Finally, make sure you turn off the AC unit before replacing the filter and turn it back on afterwards. It’s bad for the unit to run without a filter in place. You can turn off power to the unit by flipping the switch on the side of the air handler or setting your thermostat to “off” instead of heat or cool.
Replace the filter in smaller systems
In other AC systems (e.g. a mini-split, window unit, or portable unit) the filter is always part of the unit itself. First, turn the unit off by unplugging it or via the remote. Open a hatch on the front or side of the unit and remove the mesh filter. You can wash the filter with water or clean it with a vacuum. Let it dry and then put it back in place. Here a few demonstration videos for each different type of AC unit:
The AC is leaking water (drain line issue)
An important part of any AC system is the evaporator, a series of metal fins that work to suck up heat from the air in your building. The evaporator fins can only do this because they are fairly cold. A side effect of this situation is that water will turn to liquid on the evaporator fins and drip down into your AC unit. If the water doesn’t have somewhere to drain out, it will pool up and start to leak out. If you notice that your AC unit is leaking water, these simple fixes can save you from having to call an AC repair service.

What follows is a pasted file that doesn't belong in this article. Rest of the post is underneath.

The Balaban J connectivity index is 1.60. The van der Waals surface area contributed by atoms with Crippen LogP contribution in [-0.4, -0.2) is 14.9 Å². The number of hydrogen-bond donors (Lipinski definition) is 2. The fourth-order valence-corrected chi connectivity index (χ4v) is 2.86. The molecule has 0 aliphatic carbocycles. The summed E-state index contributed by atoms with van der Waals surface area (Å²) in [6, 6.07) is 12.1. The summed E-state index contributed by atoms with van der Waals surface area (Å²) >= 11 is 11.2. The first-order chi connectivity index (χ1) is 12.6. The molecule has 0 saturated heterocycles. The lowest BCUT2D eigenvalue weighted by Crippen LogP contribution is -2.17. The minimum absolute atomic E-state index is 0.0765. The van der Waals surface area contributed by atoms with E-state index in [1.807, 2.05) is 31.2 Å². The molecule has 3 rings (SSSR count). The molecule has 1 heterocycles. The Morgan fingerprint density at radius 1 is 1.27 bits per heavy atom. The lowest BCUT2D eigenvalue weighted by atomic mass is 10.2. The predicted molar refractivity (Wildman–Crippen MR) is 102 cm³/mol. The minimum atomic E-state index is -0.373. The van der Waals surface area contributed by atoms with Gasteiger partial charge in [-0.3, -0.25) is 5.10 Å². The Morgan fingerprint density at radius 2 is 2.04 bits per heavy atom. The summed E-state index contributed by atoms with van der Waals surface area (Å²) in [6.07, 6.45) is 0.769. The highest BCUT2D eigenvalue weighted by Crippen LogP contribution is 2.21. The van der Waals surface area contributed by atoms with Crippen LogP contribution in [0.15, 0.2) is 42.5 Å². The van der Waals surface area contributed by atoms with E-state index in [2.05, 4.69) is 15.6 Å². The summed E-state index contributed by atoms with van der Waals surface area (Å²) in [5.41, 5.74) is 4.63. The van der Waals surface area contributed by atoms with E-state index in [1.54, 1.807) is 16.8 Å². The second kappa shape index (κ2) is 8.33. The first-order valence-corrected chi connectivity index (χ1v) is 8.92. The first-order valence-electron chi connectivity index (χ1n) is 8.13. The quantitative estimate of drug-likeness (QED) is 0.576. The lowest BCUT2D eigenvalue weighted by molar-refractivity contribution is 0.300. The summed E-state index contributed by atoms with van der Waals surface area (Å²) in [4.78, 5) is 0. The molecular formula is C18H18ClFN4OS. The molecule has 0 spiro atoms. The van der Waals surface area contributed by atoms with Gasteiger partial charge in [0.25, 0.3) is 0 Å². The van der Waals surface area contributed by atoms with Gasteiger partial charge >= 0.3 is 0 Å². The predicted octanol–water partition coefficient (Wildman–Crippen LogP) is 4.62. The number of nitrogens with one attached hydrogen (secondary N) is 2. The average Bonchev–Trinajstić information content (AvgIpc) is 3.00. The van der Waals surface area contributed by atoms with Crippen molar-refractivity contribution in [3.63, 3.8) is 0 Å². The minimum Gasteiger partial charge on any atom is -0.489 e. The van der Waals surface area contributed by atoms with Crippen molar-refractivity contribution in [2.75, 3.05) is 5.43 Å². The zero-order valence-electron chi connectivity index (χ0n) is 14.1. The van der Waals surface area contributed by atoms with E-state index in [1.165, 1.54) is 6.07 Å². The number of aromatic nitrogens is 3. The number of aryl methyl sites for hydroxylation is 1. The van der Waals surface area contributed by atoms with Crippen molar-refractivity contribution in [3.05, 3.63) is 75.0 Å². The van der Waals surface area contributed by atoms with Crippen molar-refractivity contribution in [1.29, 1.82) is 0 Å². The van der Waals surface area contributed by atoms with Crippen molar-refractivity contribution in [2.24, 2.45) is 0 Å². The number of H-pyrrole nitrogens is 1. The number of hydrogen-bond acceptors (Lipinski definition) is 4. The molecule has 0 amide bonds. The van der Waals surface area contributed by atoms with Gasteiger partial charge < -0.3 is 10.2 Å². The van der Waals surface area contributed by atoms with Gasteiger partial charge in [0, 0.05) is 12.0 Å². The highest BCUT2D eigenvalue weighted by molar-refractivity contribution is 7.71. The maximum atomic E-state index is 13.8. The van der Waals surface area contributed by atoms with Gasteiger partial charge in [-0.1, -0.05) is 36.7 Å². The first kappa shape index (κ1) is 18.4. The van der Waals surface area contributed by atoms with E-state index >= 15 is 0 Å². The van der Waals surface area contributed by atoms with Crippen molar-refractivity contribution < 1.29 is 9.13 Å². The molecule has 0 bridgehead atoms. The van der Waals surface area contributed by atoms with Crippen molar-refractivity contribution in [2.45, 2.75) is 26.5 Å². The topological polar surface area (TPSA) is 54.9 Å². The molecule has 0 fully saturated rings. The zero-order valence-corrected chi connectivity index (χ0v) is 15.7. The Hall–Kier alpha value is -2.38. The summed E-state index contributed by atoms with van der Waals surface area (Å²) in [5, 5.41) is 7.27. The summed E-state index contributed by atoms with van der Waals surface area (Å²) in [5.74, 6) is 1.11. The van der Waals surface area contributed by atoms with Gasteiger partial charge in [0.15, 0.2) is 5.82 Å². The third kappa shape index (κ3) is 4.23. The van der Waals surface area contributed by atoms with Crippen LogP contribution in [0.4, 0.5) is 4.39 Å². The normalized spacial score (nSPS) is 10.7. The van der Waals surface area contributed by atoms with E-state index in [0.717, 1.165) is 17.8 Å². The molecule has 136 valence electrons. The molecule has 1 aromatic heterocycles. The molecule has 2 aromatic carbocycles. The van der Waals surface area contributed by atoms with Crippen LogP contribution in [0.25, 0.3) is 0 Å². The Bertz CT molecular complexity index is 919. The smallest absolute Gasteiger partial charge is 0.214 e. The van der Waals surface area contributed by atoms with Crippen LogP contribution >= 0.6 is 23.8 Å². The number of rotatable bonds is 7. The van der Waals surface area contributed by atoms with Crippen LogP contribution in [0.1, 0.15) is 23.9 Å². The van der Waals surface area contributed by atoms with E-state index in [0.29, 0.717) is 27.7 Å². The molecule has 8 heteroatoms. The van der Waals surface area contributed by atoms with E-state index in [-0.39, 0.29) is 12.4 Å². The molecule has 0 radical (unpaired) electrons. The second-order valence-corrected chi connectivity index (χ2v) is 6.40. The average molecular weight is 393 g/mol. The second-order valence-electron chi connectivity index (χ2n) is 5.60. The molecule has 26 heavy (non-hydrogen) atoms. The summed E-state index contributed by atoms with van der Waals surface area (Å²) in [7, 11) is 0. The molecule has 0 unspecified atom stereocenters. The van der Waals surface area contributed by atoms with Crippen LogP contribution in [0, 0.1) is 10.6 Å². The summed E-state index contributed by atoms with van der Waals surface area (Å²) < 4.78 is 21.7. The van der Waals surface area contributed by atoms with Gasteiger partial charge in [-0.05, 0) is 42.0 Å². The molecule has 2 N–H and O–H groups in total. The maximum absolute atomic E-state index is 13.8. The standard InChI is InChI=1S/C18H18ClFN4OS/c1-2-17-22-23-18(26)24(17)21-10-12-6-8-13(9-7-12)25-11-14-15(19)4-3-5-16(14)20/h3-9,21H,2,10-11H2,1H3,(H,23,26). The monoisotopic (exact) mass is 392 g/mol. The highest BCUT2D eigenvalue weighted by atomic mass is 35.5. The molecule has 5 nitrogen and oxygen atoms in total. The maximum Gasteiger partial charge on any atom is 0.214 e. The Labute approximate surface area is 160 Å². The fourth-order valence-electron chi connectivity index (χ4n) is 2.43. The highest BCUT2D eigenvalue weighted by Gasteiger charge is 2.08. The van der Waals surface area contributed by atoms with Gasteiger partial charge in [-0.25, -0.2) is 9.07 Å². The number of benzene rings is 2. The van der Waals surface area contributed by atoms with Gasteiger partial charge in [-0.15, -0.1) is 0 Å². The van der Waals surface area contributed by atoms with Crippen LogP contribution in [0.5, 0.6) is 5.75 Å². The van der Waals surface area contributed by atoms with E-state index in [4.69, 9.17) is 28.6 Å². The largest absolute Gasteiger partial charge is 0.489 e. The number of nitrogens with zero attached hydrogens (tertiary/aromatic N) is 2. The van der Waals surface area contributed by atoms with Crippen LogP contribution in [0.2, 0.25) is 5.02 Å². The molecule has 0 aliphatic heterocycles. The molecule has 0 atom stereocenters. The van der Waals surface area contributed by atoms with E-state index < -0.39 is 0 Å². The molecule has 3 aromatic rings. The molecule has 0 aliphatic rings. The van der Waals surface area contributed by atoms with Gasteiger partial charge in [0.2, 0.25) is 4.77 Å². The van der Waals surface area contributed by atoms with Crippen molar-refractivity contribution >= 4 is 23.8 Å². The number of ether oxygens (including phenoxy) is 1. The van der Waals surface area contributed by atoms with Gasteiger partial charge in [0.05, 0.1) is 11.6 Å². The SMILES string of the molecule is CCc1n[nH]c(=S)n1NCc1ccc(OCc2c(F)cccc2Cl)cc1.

For small window units, the evaporator sits in the part of the unit on the outside of the building. The water is supposed to drain from a hole in the bottom of the unit. If you can, look at the bottom of the unit and try to clean the drain hole if it is clogged (note: not all units have a drain hole). A window AC unit should be tilted slightly backwards so that water inside runs outside instead of dripping into your room. If your unit is tilted forward, try reinstalling it at a better angle. Some people online say that you can drill a new hole in the unit to drain water, but I don’t recommend this practice because the unit usually needs at least some water to run at an optimal level.